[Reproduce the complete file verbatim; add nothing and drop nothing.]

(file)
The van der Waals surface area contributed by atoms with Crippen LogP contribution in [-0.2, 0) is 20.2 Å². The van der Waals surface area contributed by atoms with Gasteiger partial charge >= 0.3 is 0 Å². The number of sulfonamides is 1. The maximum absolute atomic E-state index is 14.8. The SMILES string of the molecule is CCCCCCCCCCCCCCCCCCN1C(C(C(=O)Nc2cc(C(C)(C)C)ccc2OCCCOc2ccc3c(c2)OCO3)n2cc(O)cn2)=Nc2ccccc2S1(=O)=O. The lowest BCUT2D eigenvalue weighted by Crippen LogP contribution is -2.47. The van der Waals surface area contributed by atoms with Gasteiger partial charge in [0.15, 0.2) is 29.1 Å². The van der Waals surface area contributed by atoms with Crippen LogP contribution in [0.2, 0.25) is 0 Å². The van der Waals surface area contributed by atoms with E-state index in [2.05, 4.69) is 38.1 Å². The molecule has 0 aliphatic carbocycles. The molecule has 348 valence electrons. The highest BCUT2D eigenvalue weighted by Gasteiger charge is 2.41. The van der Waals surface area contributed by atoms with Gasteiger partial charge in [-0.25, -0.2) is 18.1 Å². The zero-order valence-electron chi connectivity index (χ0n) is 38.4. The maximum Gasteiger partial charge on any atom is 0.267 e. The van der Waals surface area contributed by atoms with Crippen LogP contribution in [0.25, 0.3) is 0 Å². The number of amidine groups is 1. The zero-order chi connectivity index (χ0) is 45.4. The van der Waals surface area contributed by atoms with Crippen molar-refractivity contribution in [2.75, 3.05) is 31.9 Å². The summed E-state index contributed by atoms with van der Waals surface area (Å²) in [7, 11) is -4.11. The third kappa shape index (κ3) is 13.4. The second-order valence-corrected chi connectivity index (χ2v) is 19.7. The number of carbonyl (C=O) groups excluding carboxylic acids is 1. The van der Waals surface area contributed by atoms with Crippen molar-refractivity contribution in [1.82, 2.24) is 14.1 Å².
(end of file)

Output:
The van der Waals surface area contributed by atoms with Crippen LogP contribution in [-0.2, 0) is 20.2 Å². The van der Waals surface area contributed by atoms with Gasteiger partial charge >= 0.3 is 0 Å². The number of sulfonamides is 1. The maximum absolute atomic E-state index is 14.8. The SMILES string of the molecule is CCCCCCCCCCCCCCCCCCN1C(C(C(=O)Nc2cc(C(C)(C)C)ccc2OCCCOc2ccc3c(c2)OCO3)n2cc(O)cn2)=Nc2ccccc2S1(=O)=O. The lowest BCUT2D eigenvalue weighted by Crippen LogP contribution is -2.47. The van der Waals surface area contributed by atoms with Gasteiger partial charge in [0.15, 0.2) is 29.1 Å². The van der Waals surface area contributed by atoms with Crippen LogP contribution in [0.2, 0.25) is 0 Å². The van der Waals surface area contributed by atoms with E-state index in [2.05, 4.69) is 38.1 Å². The molecule has 0 aliphatic carbocycles. The molecule has 348 valence electrons. The highest BCUT2D eigenvalue weighted by Gasteiger charge is 2.41. The van der Waals surface area contributed by atoms with Gasteiger partial charge in [-0.25, -0.2) is 18.1 Å². The zero-order valence-electron chi connectivity index (χ0n) is 38.4. The maximum Gasteiger partial charge on any atom is 0.267 e. The van der Waals surface area contributed by atoms with Crippen LogP contribution in [0.25, 0.3) is 0 Å². The number of amidine groups is 1. The zero-order chi connectivity index (χ0) is 45.4. The van der Waals surface area contributed by atoms with Crippen molar-refractivity contribution in [2.75, 3.05) is 31.9 Å². The summed E-state index contributed by atoms with van der Waals surface area (Å²) in [7, 11) is -4.11. The third kappa shape index (κ3) is 13.4. The second-order valence-corrected chi connectivity index (χ2v) is 19.7. The number of carbonyl (C=O) groups excluding carboxylic acids is 1. The van der Waals surface area contributed by atoms with Crippen molar-refractivity contribution in [1.82, 2.24) is 14.1 Å².